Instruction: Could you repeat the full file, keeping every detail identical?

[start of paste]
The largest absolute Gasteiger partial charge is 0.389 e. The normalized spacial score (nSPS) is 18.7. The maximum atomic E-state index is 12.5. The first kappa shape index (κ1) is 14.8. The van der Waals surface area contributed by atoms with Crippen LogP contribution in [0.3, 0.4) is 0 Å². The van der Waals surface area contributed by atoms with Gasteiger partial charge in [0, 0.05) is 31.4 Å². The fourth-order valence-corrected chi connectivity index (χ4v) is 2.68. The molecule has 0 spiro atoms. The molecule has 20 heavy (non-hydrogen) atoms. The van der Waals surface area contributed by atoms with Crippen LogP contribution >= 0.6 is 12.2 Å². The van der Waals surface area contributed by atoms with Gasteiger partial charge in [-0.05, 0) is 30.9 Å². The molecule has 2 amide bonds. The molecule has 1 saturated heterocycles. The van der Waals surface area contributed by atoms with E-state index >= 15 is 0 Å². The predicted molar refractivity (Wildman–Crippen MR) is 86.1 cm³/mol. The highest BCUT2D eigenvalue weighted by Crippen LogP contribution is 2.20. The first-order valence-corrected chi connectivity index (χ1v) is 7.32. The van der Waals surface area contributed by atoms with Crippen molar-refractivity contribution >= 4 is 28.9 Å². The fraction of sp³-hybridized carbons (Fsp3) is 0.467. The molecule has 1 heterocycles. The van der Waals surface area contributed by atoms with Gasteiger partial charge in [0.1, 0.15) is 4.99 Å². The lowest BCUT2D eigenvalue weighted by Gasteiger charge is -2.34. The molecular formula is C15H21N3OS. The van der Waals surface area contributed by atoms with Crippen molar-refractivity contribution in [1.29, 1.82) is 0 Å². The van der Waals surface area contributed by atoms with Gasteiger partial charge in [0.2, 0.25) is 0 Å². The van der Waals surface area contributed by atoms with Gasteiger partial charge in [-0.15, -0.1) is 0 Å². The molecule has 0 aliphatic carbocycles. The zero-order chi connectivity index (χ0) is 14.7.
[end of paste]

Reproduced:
The largest absolute Gasteiger partial charge is 0.389 e. The normalized spacial score (nSPS) is 18.7. The maximum atomic E-state index is 12.5. The first kappa shape index (κ1) is 14.8. The van der Waals surface area contributed by atoms with Crippen LogP contribution in [0.3, 0.4) is 0 Å². The van der Waals surface area contributed by atoms with Gasteiger partial charge in [0, 0.05) is 31.4 Å². The fourth-order valence-corrected chi connectivity index (χ4v) is 2.68. The molecule has 0 spiro atoms. The molecule has 20 heavy (non-hydrogen) atoms. The van der Waals surface area contributed by atoms with Crippen LogP contribution >= 0.6 is 12.2 Å². The van der Waals surface area contributed by atoms with Gasteiger partial charge in [-0.05, 0) is 30.9 Å². The molecule has 2 amide bonds. The molecule has 1 saturated heterocycles. The van der Waals surface area contributed by atoms with E-state index >= 15 is 0 Å². The predicted molar refractivity (Wildman–Crippen MR) is 86.1 cm³/mol. The highest BCUT2D eigenvalue weighted by Crippen LogP contribution is 2.20. The first-order valence-corrected chi connectivity index (χ1v) is 7.32. The van der Waals surface area contributed by atoms with Crippen molar-refractivity contribution >= 4 is 28.9 Å². The fraction of sp³-hybridized carbons (Fsp3) is 0.467. The molecule has 1 heterocycles. The van der Waals surface area contributed by atoms with Gasteiger partial charge in [0.1, 0.15) is 4.99 Å². The lowest BCUT2D eigenvalue weighted by Gasteiger charge is -2.34. The molecular formula is C15H21N3OS. The van der Waals surface area contributed by atoms with Crippen molar-refractivity contribution in [1.29, 1.82) is 0 Å². The van der Waals surface area contributed by atoms with Gasteiger partial charge in [0.2, 0.25) is 0 Å². The van der Waals surface area contributed by atoms with Gasteiger partial charge in [-0.15, -0.1) is 0 Å². The molecule has 0 aliphatic carbocycles. The zero-order chi connectivity index (χ0) is 14.7.